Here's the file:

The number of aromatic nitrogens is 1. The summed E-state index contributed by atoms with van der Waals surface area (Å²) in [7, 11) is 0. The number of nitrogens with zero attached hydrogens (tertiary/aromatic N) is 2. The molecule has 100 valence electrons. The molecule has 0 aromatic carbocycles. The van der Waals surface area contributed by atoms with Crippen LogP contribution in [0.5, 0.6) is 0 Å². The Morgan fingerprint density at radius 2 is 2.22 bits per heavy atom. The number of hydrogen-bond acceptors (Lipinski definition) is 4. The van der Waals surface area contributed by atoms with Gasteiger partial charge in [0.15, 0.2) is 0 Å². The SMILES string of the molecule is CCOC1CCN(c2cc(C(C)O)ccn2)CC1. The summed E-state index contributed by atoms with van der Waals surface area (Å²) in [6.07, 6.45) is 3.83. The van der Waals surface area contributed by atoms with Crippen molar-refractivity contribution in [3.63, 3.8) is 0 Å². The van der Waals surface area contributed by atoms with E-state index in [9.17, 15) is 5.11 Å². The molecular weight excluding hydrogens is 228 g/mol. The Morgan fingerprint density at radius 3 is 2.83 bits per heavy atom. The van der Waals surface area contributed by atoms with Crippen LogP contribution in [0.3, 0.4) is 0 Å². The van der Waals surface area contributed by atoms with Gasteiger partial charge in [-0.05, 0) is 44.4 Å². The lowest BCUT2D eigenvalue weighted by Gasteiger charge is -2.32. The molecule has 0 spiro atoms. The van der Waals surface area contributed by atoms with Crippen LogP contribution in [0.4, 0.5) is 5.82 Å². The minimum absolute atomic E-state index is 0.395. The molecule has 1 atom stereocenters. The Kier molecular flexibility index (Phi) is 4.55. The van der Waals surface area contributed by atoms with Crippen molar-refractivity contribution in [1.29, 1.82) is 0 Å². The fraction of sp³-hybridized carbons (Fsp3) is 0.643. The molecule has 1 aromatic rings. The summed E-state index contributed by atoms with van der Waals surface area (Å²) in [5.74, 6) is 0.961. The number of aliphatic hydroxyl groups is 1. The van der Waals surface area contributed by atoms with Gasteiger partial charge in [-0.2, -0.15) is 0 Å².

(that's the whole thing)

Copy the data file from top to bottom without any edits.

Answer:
The number of aromatic nitrogens is 1. The summed E-state index contributed by atoms with van der Waals surface area (Å²) in [7, 11) is 0. The number of nitrogens with zero attached hydrogens (tertiary/aromatic N) is 2. The molecule has 100 valence electrons. The molecule has 0 aromatic carbocycles. The van der Waals surface area contributed by atoms with Crippen LogP contribution in [0.5, 0.6) is 0 Å². The Morgan fingerprint density at radius 2 is 2.22 bits per heavy atom. The number of hydrogen-bond acceptors (Lipinski definition) is 4. The van der Waals surface area contributed by atoms with Gasteiger partial charge in [0.15, 0.2) is 0 Å². The SMILES string of the molecule is CCOC1CCN(c2cc(C(C)O)ccn2)CC1. The summed E-state index contributed by atoms with van der Waals surface area (Å²) in [6.07, 6.45) is 3.83. The van der Waals surface area contributed by atoms with Crippen molar-refractivity contribution in [3.63, 3.8) is 0 Å². The van der Waals surface area contributed by atoms with E-state index in [9.17, 15) is 5.11 Å². The molecular weight excluding hydrogens is 228 g/mol. The Morgan fingerprint density at radius 3 is 2.83 bits per heavy atom. The van der Waals surface area contributed by atoms with Crippen LogP contribution in [0.3, 0.4) is 0 Å². The van der Waals surface area contributed by atoms with Gasteiger partial charge in [-0.05, 0) is 44.4 Å². The lowest BCUT2D eigenvalue weighted by Gasteiger charge is -2.32. The molecule has 0 spiro atoms. The van der Waals surface area contributed by atoms with Crippen LogP contribution in [0.4, 0.5) is 5.82 Å². The minimum absolute atomic E-state index is 0.395. The molecule has 1 atom stereocenters. The Kier molecular flexibility index (Phi) is 4.55. The van der Waals surface area contributed by atoms with Crippen molar-refractivity contribution in [1.29, 1.82) is 0 Å². The fraction of sp³-hybridized carbons (Fsp3) is 0.643. The molecule has 1 aromatic rings. The summed E-state index contributed by atoms with van der Waals surface area (Å²) in [5.74, 6) is 0.961. The number of aliphatic hydroxyl groups is 1. The van der Waals surface area contributed by atoms with Gasteiger partial charge in [-0.2, -0.15) is 0 Å².